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Stat Med. 2012 Sep 28;31(22):2531-51. doi: 10.1002/sim.5315. Epub 2012 Mar 13.

Principal interactions analysis for repeated measures data: application to gene-gene and gene-environment interactions.

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  • 1Department of Biostatistics, University of Michigan, Ann Arbor, MI 48109, USA. bhramar@umich.edu

Abstract

Many existing cohorts with longitudinal data on environmental exposures, occupational history, lifestyle/ behavioral characteristics, and health outcomes have collected genetic data in recent years. In this paper, we consider the problem of modeling gene-gene and gene-environment interactions with repeated measures data on a quantitative trait. We review possibilities of using classical models proposed by Tukey (1949) and Mandel (1961) using the cell means of a two-way classification array for such data. Although these models are effective for detecting interactions in the presence of main effects, they fail miserably if the interaction structure is misspecified. We explore a more robust class of interaction models that are based on a singular value decomposition of the cell-means residual matrix after fitting the additive main effect terms. This class of additive main effects and multiplicative interaction models (Gollob, 1968) provide useful summaries for subject-specific and time-varying effects as represented in terms of their contribution to the leading eigenvalues of the interaction matrix. It also makes the interaction structure more amenable to geometric representation. We call this analysis 'principal interactions analysis'. While the paper primarily focuses on a cell-mean-based analysis of repeated measures outcome, we also introduce resampling-based methods that appropriately recognize the unbalanced and longitudinal nature of the data instead of reducing the response to cell means. We illustrate the proposed methods by using data from the Normative Aging Study, a longitudinal cohort study of Boston area veterans since 1963. We carry out simulation studies under an array of classical interaction models and common epistasis models to illustrate the properties of the principal interactions analysis procedure in comparison with the classical alternatives.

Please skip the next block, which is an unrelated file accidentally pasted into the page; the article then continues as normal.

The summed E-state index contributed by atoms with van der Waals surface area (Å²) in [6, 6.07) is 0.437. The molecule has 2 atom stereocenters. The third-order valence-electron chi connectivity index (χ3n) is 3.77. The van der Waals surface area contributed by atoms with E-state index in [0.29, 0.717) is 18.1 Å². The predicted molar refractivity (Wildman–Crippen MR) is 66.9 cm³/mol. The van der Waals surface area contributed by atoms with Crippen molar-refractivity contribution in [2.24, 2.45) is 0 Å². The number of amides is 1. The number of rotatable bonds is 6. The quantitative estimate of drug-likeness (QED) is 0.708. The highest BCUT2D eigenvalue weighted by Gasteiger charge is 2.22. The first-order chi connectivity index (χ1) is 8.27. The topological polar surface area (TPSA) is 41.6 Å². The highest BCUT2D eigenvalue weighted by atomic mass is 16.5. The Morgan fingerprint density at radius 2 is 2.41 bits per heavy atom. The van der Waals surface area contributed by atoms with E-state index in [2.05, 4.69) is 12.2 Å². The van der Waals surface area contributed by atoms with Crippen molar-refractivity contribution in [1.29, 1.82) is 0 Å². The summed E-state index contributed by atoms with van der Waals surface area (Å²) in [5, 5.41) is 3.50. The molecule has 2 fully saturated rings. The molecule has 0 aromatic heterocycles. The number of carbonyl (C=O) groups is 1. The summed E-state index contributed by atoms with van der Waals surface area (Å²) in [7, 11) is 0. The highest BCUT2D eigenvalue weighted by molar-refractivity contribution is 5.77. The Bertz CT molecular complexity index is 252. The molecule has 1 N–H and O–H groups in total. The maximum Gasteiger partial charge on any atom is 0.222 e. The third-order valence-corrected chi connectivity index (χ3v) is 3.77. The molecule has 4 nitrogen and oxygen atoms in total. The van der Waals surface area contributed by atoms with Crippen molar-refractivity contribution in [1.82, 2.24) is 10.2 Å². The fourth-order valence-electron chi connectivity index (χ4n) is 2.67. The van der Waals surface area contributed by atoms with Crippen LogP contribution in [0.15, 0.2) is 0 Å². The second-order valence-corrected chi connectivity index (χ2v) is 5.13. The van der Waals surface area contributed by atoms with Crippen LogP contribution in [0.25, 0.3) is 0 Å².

Copyright © 2012 John Wiley & Sons, Ltd.

PMID:
22415818
[PubMed - indexed for MEDLINE]
PMCID:
PMC4046647
Free PMC Article

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